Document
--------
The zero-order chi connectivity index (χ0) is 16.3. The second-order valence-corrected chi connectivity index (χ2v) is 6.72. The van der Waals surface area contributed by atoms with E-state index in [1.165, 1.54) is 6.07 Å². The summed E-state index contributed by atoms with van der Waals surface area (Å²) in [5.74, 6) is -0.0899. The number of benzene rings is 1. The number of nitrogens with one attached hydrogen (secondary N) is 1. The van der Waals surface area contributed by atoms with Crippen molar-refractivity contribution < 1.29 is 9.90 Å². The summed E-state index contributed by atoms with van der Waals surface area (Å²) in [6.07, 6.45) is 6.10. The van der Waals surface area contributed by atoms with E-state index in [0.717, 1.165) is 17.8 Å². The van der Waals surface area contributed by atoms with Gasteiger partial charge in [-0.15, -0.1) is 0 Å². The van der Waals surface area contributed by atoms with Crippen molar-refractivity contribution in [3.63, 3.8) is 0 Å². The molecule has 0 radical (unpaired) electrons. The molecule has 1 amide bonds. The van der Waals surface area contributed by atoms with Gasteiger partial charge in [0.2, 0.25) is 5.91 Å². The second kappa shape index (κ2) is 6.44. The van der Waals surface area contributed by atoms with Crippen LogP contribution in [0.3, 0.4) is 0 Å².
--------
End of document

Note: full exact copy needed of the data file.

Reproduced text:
The zero-order chi connectivity index (χ0) is 16.3. The second-order valence-corrected chi connectivity index (χ2v) is 6.72. The van der Waals surface area contributed by atoms with E-state index in [1.165, 1.54) is 6.07 Å². The summed E-state index contributed by atoms with van der Waals surface area (Å²) in [5.74, 6) is -0.0899. The number of benzene rings is 1. The number of nitrogens with one attached hydrogen (secondary N) is 1. The van der Waals surface area contributed by atoms with Crippen molar-refractivity contribution < 1.29 is 9.90 Å². The summed E-state index contributed by atoms with van der Waals surface area (Å²) in [6.07, 6.45) is 6.10. The van der Waals surface area contributed by atoms with E-state index in [0.717, 1.165) is 17.8 Å². The van der Waals surface area contributed by atoms with Gasteiger partial charge in [-0.15, -0.1) is 0 Å². The van der Waals surface area contributed by atoms with Crippen molar-refractivity contribution in [3.63, 3.8) is 0 Å². The molecule has 0 radical (unpaired) electrons. The molecule has 1 amide bonds. The van der Waals surface area contributed by atoms with Gasteiger partial charge in [0.2, 0.25) is 5.91 Å². The second kappa shape index (κ2) is 6.44. The van der Waals surface area contributed by atoms with Crippen LogP contribution in [0.3, 0.4) is 0 Å².